Are we looking at the same company and history?.
    GW is a 40 years old company, if memory serves me right, they have been shrinking their customer base/sales for the last decade if not longer. I dont think success is the right word for it, “not diying” describes them better.

    • Muninwing

      i thikn he just wanted an excuse to use that last picture…

    • Vomkrieg

      Stable or Stagnant, it’s hard to tell, but they certainly aren’t thriving and expanding.

  • PGConley

    I do like some mystery in the fluff, as it definitely generates discussions and keeps people interested. At the same point when stuff like Centurions come around with no backstory, kind of hastuly retconned, it kinda sucks. I’d much rather see, oh his Expedition found the STC for this armor blah blah blah.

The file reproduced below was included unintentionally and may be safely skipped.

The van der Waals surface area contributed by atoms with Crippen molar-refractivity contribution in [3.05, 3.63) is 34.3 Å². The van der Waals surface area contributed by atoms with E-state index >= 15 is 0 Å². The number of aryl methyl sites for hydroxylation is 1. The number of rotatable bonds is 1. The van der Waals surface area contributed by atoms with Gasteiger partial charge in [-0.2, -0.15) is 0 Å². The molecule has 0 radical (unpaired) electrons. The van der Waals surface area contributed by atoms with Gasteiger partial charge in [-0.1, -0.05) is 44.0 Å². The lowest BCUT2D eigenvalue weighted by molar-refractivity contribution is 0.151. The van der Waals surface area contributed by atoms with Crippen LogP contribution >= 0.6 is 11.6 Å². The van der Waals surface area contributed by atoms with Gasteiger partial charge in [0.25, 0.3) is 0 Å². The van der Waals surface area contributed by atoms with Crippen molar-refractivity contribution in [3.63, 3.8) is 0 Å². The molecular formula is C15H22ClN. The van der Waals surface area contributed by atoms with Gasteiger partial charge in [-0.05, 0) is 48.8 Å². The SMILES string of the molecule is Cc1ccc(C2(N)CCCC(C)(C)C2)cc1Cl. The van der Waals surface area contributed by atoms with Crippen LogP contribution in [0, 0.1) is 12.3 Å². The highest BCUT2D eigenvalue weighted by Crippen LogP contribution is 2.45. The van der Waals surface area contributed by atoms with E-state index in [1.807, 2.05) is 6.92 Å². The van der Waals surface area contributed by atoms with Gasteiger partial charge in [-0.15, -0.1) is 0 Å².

I agree they should definitely not come come out with the Emperor model at all. I wish they would, however advance the fluff. Everything in the fluff doesn’t necessarily have to be reflected in the Tabletop. The best things were Codex Armageddon and Eye of Terror, those were awesome. They advanced the fluff, introduced some awesome stuff like Speed Freaks and Lost and the Damned, it was awesome. Forgeworld already does this nw with their books, and I hope they get to that,scale with stuff like The Red Waagghh.

    I say let the Emperor die, and you could have aome crazy cool things happen. Obviously the Imperium would split into loyalists vs. Non believers/ renegades. You could have one of the numerous theories, ( Star Child comes to mind first), come to fruition, and from there the possibilities are endless. Perfect oppurtunities to introduce new units and what not.